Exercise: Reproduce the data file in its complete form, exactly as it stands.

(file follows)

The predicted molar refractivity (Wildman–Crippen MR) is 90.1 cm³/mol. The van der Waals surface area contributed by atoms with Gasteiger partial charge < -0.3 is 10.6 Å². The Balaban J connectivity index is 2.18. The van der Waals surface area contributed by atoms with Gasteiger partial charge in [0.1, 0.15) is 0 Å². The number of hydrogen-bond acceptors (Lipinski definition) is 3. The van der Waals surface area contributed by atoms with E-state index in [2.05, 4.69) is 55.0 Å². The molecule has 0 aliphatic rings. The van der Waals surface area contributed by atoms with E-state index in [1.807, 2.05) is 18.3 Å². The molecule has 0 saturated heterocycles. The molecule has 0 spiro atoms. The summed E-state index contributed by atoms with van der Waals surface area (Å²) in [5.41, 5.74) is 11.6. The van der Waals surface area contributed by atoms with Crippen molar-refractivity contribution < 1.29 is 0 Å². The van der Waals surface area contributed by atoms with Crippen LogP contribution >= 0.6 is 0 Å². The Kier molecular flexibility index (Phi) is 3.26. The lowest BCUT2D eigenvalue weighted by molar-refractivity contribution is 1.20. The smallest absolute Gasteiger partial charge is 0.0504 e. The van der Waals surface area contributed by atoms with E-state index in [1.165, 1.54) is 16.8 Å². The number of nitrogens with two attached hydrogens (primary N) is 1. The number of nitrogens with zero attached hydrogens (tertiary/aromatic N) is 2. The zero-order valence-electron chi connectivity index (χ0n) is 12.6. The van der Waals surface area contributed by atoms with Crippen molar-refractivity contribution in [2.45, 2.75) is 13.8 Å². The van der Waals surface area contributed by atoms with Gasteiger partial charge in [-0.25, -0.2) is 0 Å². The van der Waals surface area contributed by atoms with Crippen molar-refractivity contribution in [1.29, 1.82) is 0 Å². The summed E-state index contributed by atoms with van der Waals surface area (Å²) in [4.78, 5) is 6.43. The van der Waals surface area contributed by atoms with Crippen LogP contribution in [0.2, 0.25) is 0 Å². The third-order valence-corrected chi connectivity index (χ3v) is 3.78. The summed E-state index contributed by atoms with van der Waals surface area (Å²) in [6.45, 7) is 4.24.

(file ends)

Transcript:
The predicted molar refractivity (Wildman–Crippen MR) is 90.1 cm³/mol. The van der Waals surface area contributed by atoms with Gasteiger partial charge < -0.3 is 10.6 Å². The Balaban J connectivity index is 2.18. The van der Waals surface area contributed by atoms with Gasteiger partial charge in [0.1, 0.15) is 0 Å². The number of hydrogen-bond acceptors (Lipinski definition) is 3. The van der Waals surface area contributed by atoms with E-state index in [2.05, 4.69) is 55.0 Å². The molecule has 0 aliphatic rings. The van der Waals surface area contributed by atoms with E-state index in [1.807, 2.05) is 18.3 Å². The molecule has 0 saturated heterocycles. The molecule has 0 spiro atoms. The summed E-state index contributed by atoms with van der Waals surface area (Å²) in [5.41, 5.74) is 11.6. The van der Waals surface area contributed by atoms with Crippen molar-refractivity contribution < 1.29 is 0 Å². The van der Waals surface area contributed by atoms with Crippen LogP contribution >= 0.6 is 0 Å². The Kier molecular flexibility index (Phi) is 3.26. The lowest BCUT2D eigenvalue weighted by molar-refractivity contribution is 1.20. The smallest absolute Gasteiger partial charge is 0.0504 e. The van der Waals surface area contributed by atoms with E-state index in [1.165, 1.54) is 16.8 Å². The number of nitrogens with two attached hydrogens (primary N) is 1. The number of nitrogens with zero attached hydrogens (tertiary/aromatic N) is 2. The zero-order valence-electron chi connectivity index (χ0n) is 12.6. The van der Waals surface area contributed by atoms with Crippen molar-refractivity contribution in [2.45, 2.75) is 13.8 Å². The van der Waals surface area contributed by atoms with Gasteiger partial charge in [-0.25, -0.2) is 0 Å². The van der Waals surface area contributed by atoms with Crippen molar-refractivity contribution in [1.29, 1.82) is 0 Å². The summed E-state index contributed by atoms with van der Waals surface area (Å²) in [4.78, 5) is 6.43. The van der Waals surface area contributed by atoms with Crippen LogP contribution in [0.2, 0.25) is 0 Å². The third-order valence-corrected chi connectivity index (χ3v) is 3.78. The summed E-state index contributed by atoms with van der Waals surface area (Å²) in [6.45, 7) is 4.24.